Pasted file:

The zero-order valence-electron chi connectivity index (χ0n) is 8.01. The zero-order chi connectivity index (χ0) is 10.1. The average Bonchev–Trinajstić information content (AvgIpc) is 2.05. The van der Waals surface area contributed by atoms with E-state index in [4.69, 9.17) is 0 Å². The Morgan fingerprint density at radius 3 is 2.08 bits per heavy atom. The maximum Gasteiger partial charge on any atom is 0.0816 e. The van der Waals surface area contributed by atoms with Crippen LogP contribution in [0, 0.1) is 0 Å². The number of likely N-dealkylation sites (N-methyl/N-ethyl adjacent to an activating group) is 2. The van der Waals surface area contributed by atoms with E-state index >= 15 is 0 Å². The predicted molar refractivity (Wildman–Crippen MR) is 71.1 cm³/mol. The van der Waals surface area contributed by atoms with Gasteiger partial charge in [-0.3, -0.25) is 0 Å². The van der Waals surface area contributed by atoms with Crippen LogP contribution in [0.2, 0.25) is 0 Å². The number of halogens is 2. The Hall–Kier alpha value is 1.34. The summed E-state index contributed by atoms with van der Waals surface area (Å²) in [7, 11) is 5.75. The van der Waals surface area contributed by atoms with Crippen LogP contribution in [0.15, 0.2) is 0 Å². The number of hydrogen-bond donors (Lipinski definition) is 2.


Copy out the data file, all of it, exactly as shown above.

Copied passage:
The zero-order valence-electron chi connectivity index (χ0n) is 8.01. The zero-order chi connectivity index (χ0) is 10.1. The average Bonchev–Trinajstić information content (AvgIpc) is 2.05. The van der Waals surface area contributed by atoms with E-state index in [4.69, 9.17) is 0 Å². The Morgan fingerprint density at radius 3 is 2.08 bits per heavy atom. The maximum Gasteiger partial charge on any atom is 0.0816 e. The van der Waals surface area contributed by atoms with Crippen LogP contribution in [0, 0.1) is 0 Å². The number of likely N-dealkylation sites (N-methyl/N-ethyl adjacent to an activating group) is 2. The van der Waals surface area contributed by atoms with E-state index >= 15 is 0 Å². The predicted molar refractivity (Wildman–Crippen MR) is 71.1 cm³/mol. The van der Waals surface area contributed by atoms with Gasteiger partial charge in [-0.3, -0.25) is 0 Å². The van der Waals surface area contributed by atoms with Crippen LogP contribution in [0.2, 0.25) is 0 Å². The number of halogens is 2. The Hall–Kier alpha value is 1.34. The summed E-state index contributed by atoms with van der Waals surface area (Å²) in [7, 11) is 5.75. The van der Waals surface area contributed by atoms with Crippen LogP contribution in [0.15, 0.2) is 0 Å². The number of hydrogen-bond donors (Lipinski definition) is 2.